The adventure begins in Lhasa. The flight from Nepal to Lhasa is considered one of the most beautiful air routes in the world, as it provides sweeping views of Everest (8848m), Kanchenjunga (8536m) and other Himalayan peaks. If traveling via mainland China, there are a wide variety of flights in addition to the world’s highest train route to reach Lhasa. Upon arrival, you will be received by our Tibetan guide at the airport/train station. After approximately 1.5 hours of driving, you will reach Lhasa. It’s advisable to rest and take it easy for the remainder of the day due to Lhasa’s altitude. Overnight at hotel in Lhasa.
NOTE: Please let us know if you wish to arrive Lhasa via mainland China. We will arrange and send the flight and travelling permit for you.
Day 04: Sightseeing in Lhasa (3650 m).
The journey begins with a visit to Sera Monastery, accompanied by an experienced tour guide (who is also a translator). Sera is an exceptional space; its white-washed walls and golden roofs speak of Tibetan Buddhism’s ancient wisdom and tranquility. Equally breathtaking are the gardens and sacred spaces of the Norbulingka, the Dalai Lama’s summer residence. We will also visit the Jokhang Temple followed by Barkhor Markets – a bustling road lined with vendors where you can sample the smells and sounds of Tibet, or browse through the Thankas, masks, prayer beads and countless other treasures inherent to Tibetan custom and tradition.
Day 05: Second day of sightseeing in Lhasa.
The highlight of the day is the visit to Potala palace – a UNESCO World Heritage celebrated for its priceless treasury of Buddhist artifacts and bejeweled tombs of past Dalai Lamas. The Potala was also the tallest building in the world for 200 years following its construction in 1645. The group will then move to Drepung Monastery, which was built in 14th century and was home to over 10,000 monks. Drepung was also the educational center for the lineage of Dalai Lamas, and is famed for attracting tens of thousands of pilgrims for its Thanka festival. Drepung has a poignant presence in the spiritual life of Tibetans, and is the most cherished of all Tibet’s monasteries.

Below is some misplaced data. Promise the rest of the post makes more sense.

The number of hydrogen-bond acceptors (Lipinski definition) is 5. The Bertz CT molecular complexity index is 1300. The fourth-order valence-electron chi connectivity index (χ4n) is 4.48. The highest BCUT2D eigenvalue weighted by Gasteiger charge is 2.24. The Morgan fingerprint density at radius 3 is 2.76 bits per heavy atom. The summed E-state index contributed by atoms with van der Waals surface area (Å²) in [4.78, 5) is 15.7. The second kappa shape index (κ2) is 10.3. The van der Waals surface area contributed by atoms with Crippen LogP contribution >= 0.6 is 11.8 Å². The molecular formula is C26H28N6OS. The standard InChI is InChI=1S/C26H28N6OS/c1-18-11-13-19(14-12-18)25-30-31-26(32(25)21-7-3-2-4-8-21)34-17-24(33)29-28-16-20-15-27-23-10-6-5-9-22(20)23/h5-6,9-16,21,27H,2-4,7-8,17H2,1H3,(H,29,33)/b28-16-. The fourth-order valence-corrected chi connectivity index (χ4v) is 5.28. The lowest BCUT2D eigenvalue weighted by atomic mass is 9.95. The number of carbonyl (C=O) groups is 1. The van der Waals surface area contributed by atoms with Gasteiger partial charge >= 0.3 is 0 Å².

In the afternoon, we visit Tibet Museum, officially inaugurated in October of 1999, the museum houses a rich collection of prehistoric cultural relics, including ornate Buddha statues in different postures, imperial jade seals, gifts granted by emperors, colorful Thankas, and various printed Sanskrit and Tibetan scriptures. It is also possible to see variety of folk art such as handicrafts, costumes, jewelry, and pottery. Beyond the collections, the museum building itself is a work of art with its ornamented beams, pillars, lintels, banners and wall hangings in the traditional Tibetan style.
Day 06: Drive Lhasa to Gyantse (3950meters) - 261 k.m